By Matthew Kerry
In October 1934 revolutionary militias led by socialist leaders stormed cities across Spain. The former Minister of the Interior, Rafael Salazar Alonso, was arrested on crossing the border from Portugal. Socialist revolution had triumphed and overcome the desperate resistance of the army. Except they didn’t, he wasn’t, and it hadn’t. None of these claims were true.
But this did not mean that October in Spain was peaceful. For two weeks, the northern region of Asturias was the scene of a revolutionary insurrection. In areas under revolutionary control, this “fake news” was plastered on walls and read aloud by militia patrols. Despite short-lived uprisings, strikes, and shootouts across the country—and the short-lived declaration of a Catalan state within a federal republic in Barcelona—only in Asturias did events take the form of a large-scale revolt. As militias fought government forces in the streets of the city of Oviedo, revolutionary committees in the rear-guard formed of socialists, anarchists, and communists sought to organize a combination of revolution and war effort by banning money, seizing and distributing food supplies, reorganizing medical care, and organizing a rudimentary armaments industry. The arrival of reinforcements from Spanish Morocco and garrisons across Spain to support the beleaguered armed and security forces turned the tide and overcame revolutionary resistance. Approximately 1,500 died.
What are we to make of this episode? Historians of interwar Europe often neglect or reduce the Asturian October to the category of a “strike,” perhaps due to the difficulties in recognizing a revolution in a decade defined by fascist advance and left-wing retreat. In the context of 1930s Spain, much of the debate has centred on whether the uprising was “offensive” or “defensive” towards the Second Republic—a reformist, secularizing regime founded in 1931 on ideals of equality, justice and democracy. The Asturian October accordingly either emerged from fears of a possible authoritarian or fascist shift in the Spanish government or proved socialists’ lack of democratic credentials, for it was the socialist leadership in Madrid who planned the hazily defined “revolutionary movement.” How to relate the Asturian October to its historical context—and the Civil War in particular—is a thorny matter. The Francoist legal instruments introduced to punish the defeated in the Civil War were backdated to the Asturian October, thereby projecting 1934 as the starting point for the War.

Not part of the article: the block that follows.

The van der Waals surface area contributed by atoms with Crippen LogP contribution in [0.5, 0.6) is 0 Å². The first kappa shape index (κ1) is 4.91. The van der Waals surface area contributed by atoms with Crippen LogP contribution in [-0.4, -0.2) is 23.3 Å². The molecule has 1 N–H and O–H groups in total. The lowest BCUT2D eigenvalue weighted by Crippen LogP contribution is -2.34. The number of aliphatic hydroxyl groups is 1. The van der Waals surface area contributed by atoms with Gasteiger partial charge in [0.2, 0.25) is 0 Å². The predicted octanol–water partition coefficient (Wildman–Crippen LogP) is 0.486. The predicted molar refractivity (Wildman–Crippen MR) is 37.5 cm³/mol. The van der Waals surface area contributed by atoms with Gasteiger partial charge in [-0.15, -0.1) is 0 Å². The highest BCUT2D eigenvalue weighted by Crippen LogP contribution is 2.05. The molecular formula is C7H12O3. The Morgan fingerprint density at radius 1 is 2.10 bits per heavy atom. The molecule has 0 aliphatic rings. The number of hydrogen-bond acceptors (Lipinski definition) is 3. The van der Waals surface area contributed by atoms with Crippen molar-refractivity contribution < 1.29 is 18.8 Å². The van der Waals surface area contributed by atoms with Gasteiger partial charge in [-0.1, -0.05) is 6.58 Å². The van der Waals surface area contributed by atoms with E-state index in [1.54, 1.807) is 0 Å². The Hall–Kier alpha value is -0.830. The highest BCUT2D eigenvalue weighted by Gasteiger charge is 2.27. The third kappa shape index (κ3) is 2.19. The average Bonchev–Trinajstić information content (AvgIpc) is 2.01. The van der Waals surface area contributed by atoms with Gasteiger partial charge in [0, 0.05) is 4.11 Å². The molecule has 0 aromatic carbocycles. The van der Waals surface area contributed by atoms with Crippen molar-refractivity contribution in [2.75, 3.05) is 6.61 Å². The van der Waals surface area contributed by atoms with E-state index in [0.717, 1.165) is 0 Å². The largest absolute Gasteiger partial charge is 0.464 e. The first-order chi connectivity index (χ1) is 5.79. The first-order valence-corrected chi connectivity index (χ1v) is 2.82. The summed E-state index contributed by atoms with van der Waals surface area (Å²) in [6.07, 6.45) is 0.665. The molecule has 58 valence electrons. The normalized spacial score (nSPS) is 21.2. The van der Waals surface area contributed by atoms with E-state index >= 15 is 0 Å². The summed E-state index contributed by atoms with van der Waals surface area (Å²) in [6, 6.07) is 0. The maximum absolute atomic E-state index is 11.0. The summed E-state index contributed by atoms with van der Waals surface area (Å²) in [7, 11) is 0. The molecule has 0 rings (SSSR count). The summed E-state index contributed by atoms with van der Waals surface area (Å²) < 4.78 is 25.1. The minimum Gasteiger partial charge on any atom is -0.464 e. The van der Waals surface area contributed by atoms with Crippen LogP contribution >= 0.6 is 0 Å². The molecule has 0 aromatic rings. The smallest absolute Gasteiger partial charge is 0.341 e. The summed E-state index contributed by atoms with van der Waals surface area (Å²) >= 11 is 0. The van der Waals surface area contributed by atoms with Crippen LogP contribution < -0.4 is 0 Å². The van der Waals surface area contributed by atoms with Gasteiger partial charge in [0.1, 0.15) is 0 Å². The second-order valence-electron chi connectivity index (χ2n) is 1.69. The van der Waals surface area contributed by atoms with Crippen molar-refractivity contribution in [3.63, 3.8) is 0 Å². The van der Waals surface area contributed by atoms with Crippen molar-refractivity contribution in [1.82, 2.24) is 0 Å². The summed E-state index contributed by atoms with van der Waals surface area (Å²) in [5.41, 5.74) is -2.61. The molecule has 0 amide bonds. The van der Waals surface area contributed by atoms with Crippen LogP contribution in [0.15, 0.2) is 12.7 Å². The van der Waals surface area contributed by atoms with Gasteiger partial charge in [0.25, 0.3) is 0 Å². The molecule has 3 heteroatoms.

But there are other underlying reasons as to why the revolutionary nature of this insurrection is downplayed. Scholars tend to approach October as an event and to frame it within national politics. But if we think about it as an unfolding process that was necessarily contested, we gain a better understanding of the Asturian October as a revolution that both was and wasn’t, at once unfinished, contradictory, and multifaceted. Paying closer attention to fake news can help us with this task.
The proclamations produced by the revolutionary committees printed not only fake news, but also a variety of instructions and warnings, from details of the distribution of foodstuffs to threats of punishment for engaging in looting. On the one hand, it is understandable that scholars have paid these documents scant attention: their authorship is often unknown and the grandiose rhetoric did not match reality. The “Red Army” that the revolutionaries claimed to mobilize was little more than wishful thinking. Yet the documents do provide rich material for the historian, and the memoir of Ceferino Álvarez, a communist miner, provides us with clues as to how we should interpret them. As he later wrote, “we were always objective and limited ourselves to what was really happening, to what was true and to what we were hoping for.”[vi] We should take the rhetoric of the proclamations seriously as an attempt by the authors to define themselves as revolutionaries, to describe the situation in which they found themselves, and simultaneously to conjure a new reality into being.
Proclaiming the death of the old society and the birth of a new world reveals the early days of the insurrection to have been a vertiginous moment of revolutionary possibility. There was a mobilizing intent behind the false claims that militias were victorious across Spain, but such news, combined with the invocation of the storming of the Bastille in France in 1789 and the example set by the Bolsheviks in Russia, embroidered local events into a much broader, grander tapestry of revolutionary struggle, both geographically and temporally. The extravagant—and soon hubristic—rhetoric reveals the coordinates according to which the would-be revolutionaries attempted to navigate the situation, even if the daily reality of the insurrection meant that revolutionary practice was messier and more contradictory.